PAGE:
Gas boilers are out and heat pumps are in. That was the message delivered by Prime Minister Boris Johnson this week as he urged us to green our homes.
Government grants of £5,000 will be available from April next year to encourage homeowners to install more efficient, low carbon heating systems, for example, air source heat pumps that can cut the carbon emmissions of heating Britain’s homes.
The move, however, has been criticised by experts who say the plans do not go far enough with the subsidy only enough to cover 90,000 pumps.
To find out whether heat pumps could be an alternative for your home, and how much it would cost, This is Money, with help from industry experts, answers your top ten questions about the energy saving devices below.
The money comes through a new £450million three-year Boiler Upgrade Scheme aimed to reduce the UK’s dependency on fossil fuels and exposure to global price spikes.
It follows on from the Government’s target to stop installing new gas boilers by 2035 and comes just weeks before COP, the United Nations Climate Change Conference, where countries will discuss how best to tackle climate issues.
Others are arguing that for the same costing, half a million households could have loft insulation fitted which would remove more carbon emissions and save households more money.
1) What is a heat pump and how does it work?
There are two main different types of heat pump: an air source heat pump and a ground source heat pump.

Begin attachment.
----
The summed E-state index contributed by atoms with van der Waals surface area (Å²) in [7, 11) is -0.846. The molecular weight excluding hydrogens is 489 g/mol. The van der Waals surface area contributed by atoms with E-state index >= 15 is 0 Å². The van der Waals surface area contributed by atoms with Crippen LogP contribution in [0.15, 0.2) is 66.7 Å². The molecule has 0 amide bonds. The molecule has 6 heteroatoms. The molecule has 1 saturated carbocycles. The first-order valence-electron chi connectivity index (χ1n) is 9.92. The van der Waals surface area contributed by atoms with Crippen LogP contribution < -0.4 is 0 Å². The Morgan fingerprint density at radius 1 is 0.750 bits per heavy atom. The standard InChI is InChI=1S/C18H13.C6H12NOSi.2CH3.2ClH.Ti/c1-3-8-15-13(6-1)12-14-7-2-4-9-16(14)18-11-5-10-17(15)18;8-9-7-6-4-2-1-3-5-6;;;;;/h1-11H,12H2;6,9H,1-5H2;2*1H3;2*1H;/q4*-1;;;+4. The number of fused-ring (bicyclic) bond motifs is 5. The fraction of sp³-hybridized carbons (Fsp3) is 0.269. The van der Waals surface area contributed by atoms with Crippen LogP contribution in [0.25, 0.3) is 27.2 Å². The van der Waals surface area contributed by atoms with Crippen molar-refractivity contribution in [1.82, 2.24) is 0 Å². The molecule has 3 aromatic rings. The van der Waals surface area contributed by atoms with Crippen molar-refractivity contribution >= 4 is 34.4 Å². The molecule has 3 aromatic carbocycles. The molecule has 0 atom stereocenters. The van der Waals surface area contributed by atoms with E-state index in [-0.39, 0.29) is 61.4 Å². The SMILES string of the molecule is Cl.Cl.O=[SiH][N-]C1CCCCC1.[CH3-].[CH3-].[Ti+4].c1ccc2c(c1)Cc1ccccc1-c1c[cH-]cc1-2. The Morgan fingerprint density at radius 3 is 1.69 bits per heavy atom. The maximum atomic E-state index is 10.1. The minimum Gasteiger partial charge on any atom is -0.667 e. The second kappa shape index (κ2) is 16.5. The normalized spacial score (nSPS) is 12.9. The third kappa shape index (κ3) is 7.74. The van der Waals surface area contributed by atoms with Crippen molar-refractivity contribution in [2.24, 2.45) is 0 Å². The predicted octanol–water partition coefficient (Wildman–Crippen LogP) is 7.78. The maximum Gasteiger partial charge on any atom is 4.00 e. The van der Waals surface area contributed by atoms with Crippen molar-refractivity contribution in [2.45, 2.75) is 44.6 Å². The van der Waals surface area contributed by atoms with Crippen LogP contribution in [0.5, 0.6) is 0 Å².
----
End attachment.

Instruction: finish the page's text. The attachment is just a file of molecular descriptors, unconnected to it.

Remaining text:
Unlike boilers, heat pumps don’t burn fuel to create heat, they transfer thermal energy from one place to another.
An air source heat pump looks like an air conditioning unit that sits outside the home. They come with a fan unit which brings in air from outside the home. This is moves over a heat exchange surface, with the heat causing a special refrigerant liquid to evaporate and turn into a gas. This is compressed, increasing the pressure and raising the temperature and used to produce hot water.
The hot water needs to be stored in a water cylinder inside the home, where it can supply radiators, taps and showers.
The system runs on electricity and the two units are connected by copper pipework.
Ground source heat pumps use pipes that are buried in the garden to extract heat from the ground.
This heat can then be used to heat radiators, under-floor or warm air heating systems and hot water in your home.
2) What is the Government’s new scheme offering?
New grants of £5,000 will be available from April next year to encourage homeowners to install more efficient heating systems such as heat pumps.
The Government says this means people choosing to install a heat pump will pay a similar amount as if they were installing a traditional gas boiler.
However, the subsidies will only cover 90,000 heat pumps which experts argue is just a drop in the ocean compared to what needs to change to meet net zero targets.
3) How expensive is it to have one fitted and how long does it take to have one installed?